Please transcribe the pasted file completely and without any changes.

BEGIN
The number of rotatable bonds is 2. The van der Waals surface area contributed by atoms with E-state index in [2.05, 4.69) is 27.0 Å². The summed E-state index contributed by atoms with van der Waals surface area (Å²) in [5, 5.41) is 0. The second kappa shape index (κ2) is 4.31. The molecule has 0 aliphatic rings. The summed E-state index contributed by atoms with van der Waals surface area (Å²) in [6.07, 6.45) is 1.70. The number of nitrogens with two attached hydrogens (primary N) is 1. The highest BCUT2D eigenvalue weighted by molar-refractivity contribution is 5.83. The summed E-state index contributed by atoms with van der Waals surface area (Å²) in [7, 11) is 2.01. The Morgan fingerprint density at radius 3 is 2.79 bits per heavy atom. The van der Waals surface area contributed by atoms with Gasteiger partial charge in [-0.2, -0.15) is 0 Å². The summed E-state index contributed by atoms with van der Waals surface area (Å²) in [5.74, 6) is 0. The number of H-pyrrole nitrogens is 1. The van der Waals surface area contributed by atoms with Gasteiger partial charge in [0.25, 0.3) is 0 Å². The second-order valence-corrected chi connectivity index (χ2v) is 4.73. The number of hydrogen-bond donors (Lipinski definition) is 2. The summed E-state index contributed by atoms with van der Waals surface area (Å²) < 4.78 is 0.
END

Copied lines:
The number of rotatable bonds is 2. The van der Waals surface area contributed by atoms with E-state index in [2.05, 4.69) is 27.0 Å². The summed E-state index contributed by atoms with van der Waals surface area (Å²) in [5, 5.41) is 0. The second kappa shape index (κ2) is 4.31. The molecule has 0 aliphatic rings. The summed E-state index contributed by atoms with van der Waals surface area (Å²) in [6.07, 6.45) is 1.70. The number of nitrogens with two attached hydrogens (primary N) is 1. The highest BCUT2D eigenvalue weighted by molar-refractivity contribution is 5.83. The summed E-state index contributed by atoms with van der Waals surface area (Å²) in [7, 11) is 2.01. The Morgan fingerprint density at radius 3 is 2.79 bits per heavy atom. The van der Waals surface area contributed by atoms with Gasteiger partial charge in [-0.2, -0.15) is 0 Å². The summed E-state index contributed by atoms with van der Waals surface area (Å²) in [5.74, 6) is 0. The number of H-pyrrole nitrogens is 1. The van der Waals surface area contributed by atoms with Gasteiger partial charge in [0.25, 0.3) is 0 Å². The second-order valence-corrected chi connectivity index (χ2v) is 4.73. The number of hydrogen-bond donors (Lipinski definition) is 2. The summed E-state index contributed by atoms with van der Waals surface area (Å²) < 4.78 is 0.